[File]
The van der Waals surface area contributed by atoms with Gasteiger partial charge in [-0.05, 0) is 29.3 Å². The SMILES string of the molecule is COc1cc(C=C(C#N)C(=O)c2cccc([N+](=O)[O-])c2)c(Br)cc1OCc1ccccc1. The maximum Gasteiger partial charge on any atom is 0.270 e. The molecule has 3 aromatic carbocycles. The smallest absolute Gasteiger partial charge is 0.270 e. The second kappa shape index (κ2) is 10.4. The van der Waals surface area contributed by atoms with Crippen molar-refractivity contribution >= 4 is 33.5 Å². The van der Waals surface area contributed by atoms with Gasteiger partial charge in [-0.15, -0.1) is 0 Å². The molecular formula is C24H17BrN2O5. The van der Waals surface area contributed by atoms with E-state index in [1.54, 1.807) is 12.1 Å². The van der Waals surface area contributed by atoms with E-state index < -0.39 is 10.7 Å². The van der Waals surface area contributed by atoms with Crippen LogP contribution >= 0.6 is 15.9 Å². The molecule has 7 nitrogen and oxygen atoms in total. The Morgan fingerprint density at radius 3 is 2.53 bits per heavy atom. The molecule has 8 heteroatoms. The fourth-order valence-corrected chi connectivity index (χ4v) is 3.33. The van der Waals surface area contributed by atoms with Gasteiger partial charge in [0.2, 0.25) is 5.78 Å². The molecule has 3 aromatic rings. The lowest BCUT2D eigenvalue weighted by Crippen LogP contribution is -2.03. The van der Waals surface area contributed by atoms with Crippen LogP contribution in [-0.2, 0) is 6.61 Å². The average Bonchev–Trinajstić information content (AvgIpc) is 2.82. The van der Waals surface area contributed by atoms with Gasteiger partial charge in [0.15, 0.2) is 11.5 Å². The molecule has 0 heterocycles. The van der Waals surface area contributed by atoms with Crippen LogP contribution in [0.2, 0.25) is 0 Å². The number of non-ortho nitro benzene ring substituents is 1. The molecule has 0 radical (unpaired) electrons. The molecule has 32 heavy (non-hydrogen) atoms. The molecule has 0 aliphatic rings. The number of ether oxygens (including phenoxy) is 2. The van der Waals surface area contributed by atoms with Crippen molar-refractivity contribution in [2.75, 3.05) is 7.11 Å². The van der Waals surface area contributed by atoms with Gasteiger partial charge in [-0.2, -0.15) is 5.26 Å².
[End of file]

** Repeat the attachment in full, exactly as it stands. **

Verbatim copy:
The van der Waals surface area contributed by atoms with Gasteiger partial charge in [-0.05, 0) is 29.3 Å². The SMILES string of the molecule is COc1cc(C=C(C#N)C(=O)c2cccc([N+](=O)[O-])c2)c(Br)cc1OCc1ccccc1. The maximum Gasteiger partial charge on any atom is 0.270 e. The molecule has 3 aromatic carbocycles. The smallest absolute Gasteiger partial charge is 0.270 e. The second kappa shape index (κ2) is 10.4. The van der Waals surface area contributed by atoms with Crippen molar-refractivity contribution >= 4 is 33.5 Å². The van der Waals surface area contributed by atoms with Gasteiger partial charge in [-0.15, -0.1) is 0 Å². The molecular formula is C24H17BrN2O5. The van der Waals surface area contributed by atoms with E-state index in [1.54, 1.807) is 12.1 Å². The van der Waals surface area contributed by atoms with E-state index < -0.39 is 10.7 Å². The van der Waals surface area contributed by atoms with Crippen LogP contribution >= 0.6 is 15.9 Å². The molecule has 7 nitrogen and oxygen atoms in total. The Morgan fingerprint density at radius 3 is 2.53 bits per heavy atom. The molecule has 8 heteroatoms. The fourth-order valence-corrected chi connectivity index (χ4v) is 3.33. The van der Waals surface area contributed by atoms with Gasteiger partial charge in [0.2, 0.25) is 5.78 Å². The molecule has 3 aromatic rings. The lowest BCUT2D eigenvalue weighted by Crippen LogP contribution is -2.03. The van der Waals surface area contributed by atoms with Crippen LogP contribution in [-0.2, 0) is 6.61 Å². The average Bonchev–Trinajstić information content (AvgIpc) is 2.82. The van der Waals surface area contributed by atoms with Gasteiger partial charge in [0.15, 0.2) is 11.5 Å². The molecule has 0 heterocycles. The van der Waals surface area contributed by atoms with Crippen LogP contribution in [0.2, 0.25) is 0 Å². The number of non-ortho nitro benzene ring substituents is 1. The molecule has 0 radical (unpaired) electrons. The molecule has 32 heavy (non-hydrogen) atoms. The molecule has 0 aliphatic rings. The number of ether oxygens (including phenoxy) is 2. The van der Waals surface area contributed by atoms with Crippen molar-refractivity contribution in [2.75, 3.05) is 7.11 Å². The van der Waals surface area contributed by atoms with Gasteiger partial charge in [-0.2, -0.15) is 5.26 Å².